‘Instant red flag’ How to spot a bank scam – 7 expert tips to avoid fraudsters

Banking scam: Caller details having £2000 stolen from account

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Fraudsters are most recently known to be taking advantage of the cost of living crisis, according to Barclays. With energy bills on the increase and the Government issuing a number of new household benefits to support families, this appears to be the new target topic area for scammers to strike.

A statement on Barclays’ website warns: “[Scammers] might pretend to represent local councils offering financial support, energy companies, or retailers offering too-good-to-be-true discounts, or direct you to fake loan websites or offers.

“The Government has recently announced a range of measures to help families with the rising cost of living. If someone calls you pretending to be from the council and asks for your bank details so they can give you a refund, hang up.

“If they text or email you, don’t click on any links. Councils will never call or email asking for your bank details.”

Another group scammers frequently target are consumers buying goods online, which, according to reports, can see victims scammed of values averaging a staggering £980.

While e-commerce continues to grow, Nick Drewe, a money-saving expert at discounts platform Wethrift shared the common types of fraud and most importantly, how to spot and avoid them.

What are the most common methods of contact from scammers?

Often scammers will use text messages to warn people that they’ve either had someone try to withdraw money from their account or that there is a problem with their account.

There will be a link to click on to resolve the issue. Clicking on the link and/or entering any personal information can immediately make it easier for hackers to breach accounts.

Another popular way for scammers to get in contact is through phone calls, according to Mr Drewe.

He said: “A phone call is usually something security-related, for example telling you someone has hacked your bank account or that you’ve been a victim of identity fraud.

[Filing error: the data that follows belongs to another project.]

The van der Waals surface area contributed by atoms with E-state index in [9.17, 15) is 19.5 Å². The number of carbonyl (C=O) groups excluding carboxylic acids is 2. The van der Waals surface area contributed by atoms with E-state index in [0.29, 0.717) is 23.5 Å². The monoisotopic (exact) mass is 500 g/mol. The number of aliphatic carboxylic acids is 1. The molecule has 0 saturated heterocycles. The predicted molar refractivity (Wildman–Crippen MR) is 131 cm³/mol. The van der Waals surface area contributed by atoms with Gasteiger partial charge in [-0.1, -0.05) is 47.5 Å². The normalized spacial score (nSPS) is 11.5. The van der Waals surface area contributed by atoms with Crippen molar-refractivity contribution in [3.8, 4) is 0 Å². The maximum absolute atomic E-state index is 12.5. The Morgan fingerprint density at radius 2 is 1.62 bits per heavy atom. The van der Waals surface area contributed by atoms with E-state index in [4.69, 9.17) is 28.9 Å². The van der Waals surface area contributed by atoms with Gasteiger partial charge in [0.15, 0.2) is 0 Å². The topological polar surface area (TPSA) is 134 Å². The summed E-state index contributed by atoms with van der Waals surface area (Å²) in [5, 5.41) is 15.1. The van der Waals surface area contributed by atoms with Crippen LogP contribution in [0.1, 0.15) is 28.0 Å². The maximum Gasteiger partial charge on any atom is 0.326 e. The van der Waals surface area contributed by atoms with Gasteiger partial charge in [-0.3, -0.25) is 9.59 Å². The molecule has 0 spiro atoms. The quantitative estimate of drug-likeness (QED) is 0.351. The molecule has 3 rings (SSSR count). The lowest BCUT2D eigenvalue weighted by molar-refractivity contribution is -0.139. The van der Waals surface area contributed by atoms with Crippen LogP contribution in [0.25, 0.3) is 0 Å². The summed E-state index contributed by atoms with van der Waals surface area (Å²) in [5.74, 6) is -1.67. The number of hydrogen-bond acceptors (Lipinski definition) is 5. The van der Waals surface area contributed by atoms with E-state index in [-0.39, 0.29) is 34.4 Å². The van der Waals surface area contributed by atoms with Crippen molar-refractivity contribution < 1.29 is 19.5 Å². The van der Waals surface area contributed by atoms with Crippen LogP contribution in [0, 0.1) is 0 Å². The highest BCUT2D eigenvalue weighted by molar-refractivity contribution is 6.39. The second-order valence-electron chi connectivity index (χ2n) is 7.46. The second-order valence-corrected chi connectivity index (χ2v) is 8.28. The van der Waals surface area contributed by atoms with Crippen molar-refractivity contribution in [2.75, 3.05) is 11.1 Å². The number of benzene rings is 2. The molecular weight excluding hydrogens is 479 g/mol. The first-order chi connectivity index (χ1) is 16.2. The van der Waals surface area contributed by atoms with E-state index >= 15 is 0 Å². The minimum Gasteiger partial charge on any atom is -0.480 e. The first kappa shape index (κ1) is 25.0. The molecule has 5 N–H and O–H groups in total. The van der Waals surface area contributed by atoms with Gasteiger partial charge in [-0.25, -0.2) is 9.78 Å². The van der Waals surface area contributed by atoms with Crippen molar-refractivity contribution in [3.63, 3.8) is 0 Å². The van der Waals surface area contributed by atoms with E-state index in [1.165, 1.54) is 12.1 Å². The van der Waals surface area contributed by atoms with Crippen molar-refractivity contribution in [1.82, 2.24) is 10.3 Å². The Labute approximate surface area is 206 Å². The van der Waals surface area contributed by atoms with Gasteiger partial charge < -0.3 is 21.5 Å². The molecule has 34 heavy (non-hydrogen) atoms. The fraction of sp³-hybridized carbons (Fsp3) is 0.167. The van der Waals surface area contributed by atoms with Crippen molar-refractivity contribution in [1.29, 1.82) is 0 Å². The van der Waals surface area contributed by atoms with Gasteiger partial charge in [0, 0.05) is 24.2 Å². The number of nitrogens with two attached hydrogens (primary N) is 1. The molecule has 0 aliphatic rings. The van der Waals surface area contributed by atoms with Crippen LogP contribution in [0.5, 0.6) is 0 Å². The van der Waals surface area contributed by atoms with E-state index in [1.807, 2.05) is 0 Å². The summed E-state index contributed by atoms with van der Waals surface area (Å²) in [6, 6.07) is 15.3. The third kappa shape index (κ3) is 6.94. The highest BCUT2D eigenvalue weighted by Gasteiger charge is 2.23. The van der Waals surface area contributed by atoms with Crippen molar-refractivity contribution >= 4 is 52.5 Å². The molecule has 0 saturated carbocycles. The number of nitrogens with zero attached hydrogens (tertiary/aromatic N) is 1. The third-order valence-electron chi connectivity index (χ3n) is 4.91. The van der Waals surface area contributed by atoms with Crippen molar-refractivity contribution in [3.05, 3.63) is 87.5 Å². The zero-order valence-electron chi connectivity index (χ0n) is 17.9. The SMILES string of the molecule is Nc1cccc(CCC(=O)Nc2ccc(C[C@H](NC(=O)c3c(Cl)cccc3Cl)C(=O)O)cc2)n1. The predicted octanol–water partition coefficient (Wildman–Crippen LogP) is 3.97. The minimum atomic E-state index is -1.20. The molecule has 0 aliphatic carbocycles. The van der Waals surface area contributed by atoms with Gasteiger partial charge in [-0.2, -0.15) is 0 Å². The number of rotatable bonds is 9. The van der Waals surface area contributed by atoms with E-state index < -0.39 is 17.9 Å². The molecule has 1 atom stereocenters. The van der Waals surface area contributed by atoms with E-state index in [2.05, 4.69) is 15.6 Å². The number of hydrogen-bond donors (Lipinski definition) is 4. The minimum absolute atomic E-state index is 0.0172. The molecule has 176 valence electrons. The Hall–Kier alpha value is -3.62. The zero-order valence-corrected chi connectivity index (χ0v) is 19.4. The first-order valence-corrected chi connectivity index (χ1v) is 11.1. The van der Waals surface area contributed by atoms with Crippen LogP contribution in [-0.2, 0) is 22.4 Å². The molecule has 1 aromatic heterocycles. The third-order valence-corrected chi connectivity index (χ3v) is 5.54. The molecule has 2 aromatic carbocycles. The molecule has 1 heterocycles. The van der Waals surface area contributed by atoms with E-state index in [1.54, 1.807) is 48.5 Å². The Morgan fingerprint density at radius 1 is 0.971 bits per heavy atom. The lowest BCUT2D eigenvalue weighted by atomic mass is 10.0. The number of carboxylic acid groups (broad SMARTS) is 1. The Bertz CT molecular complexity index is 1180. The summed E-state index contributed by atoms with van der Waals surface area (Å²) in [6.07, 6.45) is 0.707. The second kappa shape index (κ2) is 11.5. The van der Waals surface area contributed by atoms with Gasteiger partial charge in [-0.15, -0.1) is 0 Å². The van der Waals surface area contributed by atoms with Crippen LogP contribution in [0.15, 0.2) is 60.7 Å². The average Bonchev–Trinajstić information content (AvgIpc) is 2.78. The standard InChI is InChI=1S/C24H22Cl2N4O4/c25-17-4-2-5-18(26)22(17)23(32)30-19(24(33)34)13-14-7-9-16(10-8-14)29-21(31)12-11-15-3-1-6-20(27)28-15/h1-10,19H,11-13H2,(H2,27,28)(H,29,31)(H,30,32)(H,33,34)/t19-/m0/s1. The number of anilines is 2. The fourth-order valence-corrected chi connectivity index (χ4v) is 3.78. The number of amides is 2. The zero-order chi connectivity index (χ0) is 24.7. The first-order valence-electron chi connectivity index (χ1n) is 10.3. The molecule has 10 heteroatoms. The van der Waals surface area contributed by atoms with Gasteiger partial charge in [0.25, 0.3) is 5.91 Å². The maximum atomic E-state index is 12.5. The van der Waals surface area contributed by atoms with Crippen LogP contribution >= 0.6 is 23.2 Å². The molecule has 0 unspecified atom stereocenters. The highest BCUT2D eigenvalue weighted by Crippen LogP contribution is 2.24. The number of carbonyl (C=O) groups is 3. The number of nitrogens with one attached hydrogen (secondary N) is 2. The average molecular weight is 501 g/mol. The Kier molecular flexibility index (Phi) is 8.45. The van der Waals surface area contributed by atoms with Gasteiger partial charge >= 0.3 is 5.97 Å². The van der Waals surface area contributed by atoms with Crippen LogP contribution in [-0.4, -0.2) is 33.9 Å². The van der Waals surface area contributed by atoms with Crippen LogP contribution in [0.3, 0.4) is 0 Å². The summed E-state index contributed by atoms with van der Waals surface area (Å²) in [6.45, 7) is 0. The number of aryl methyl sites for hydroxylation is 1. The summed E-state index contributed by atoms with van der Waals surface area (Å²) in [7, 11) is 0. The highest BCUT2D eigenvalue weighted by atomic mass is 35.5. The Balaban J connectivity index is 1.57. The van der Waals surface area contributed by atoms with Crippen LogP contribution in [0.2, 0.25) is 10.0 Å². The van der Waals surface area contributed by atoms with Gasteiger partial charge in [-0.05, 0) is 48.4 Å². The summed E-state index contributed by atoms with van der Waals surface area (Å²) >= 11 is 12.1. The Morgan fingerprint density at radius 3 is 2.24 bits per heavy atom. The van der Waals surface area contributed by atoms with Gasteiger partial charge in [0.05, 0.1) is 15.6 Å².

“​​Authorised push payment scams can be really effective as fraudsters can easily ‘spoof’ phone numbers, meaning calls or text messages will look like they’re coming from your bank when it’s not actually your bank contacting you.

“If you are contacted and asked for details like your PIN, email password or 16-digit debit card number, do not give them out. Whilst the scammer may already know some personal information about you already, having these extra details will make it a lot easier for them to hack into your account.”

How to spot bank scams

A bank or member of the police will never call to ask for a PIN number or full banking password, according to Mr Drewe.

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He continued: “They won’t ask you to withdraw or transfer money to any other account, or send someone to your home to collect cash, a PIN number, cards or cheque books. So if you are asked to do this, it is an instant red flag.”

This also applies to Monzo, which would never call without arranging it through in-app chat first.

Mr Drewe said: “[Monzo] will also never ask you to share any sensitive information about yourself or your account, or move your money out of Monzo and into a different account – and a real bank will definitely never tell you to take out a loan.”

How to avoid online fraud

Set strong passwords

The best way to avoid hackers finding their way into accounts is by setting strong bank passwords that are not predictable, for example, your date of birth or family names.

Mr Drewe advised: “To make your passwords more secure, use a mix of lowercase and uppercase, numbers and make them 12 characters long.

“It is important to also never store passwords somewhere that they can be easily accessed by anyone else, like your notes page on your phone or computer. Keep your details written down on documents securely locked away.”

Research the company

For those making any new purchases, from car insurance to a large (or small) product or service, it’s advised to always research the company or website.

Mr Drewe said: “It’s helpful to check out their social media profiles and look into the reviews and ratings.

“You can also look to see whether they have a business address and landline number. This verification check must be done before you even think about disclosing your personal information.”

Be aware of a site URL

When shopping online, it’s advised to always check the website address to make sure the website is legitimate.

Mr Drewe said: “The address should begin with ‘https.’ and there should be a locked padlock symbol that appears on the URL bar.

“As well as this, sign up to Verified by Visa or MasterCard Secure Code when given the option. This process involves registering a password with your card company, which will add a further layer of security when you are shopping online.”

Make sure your internet connection is secure

Home Wi-Fi should always be protected with a password. If a hacker gains access to a person’s local network, it makes it much easier for them to get hold of personal information.

Mr Drewe said: “When using public wireless networks, such as in a library or cafe, be mindful about what information you are submitting on these as hackers can access your data much easier on an unprotected network.”

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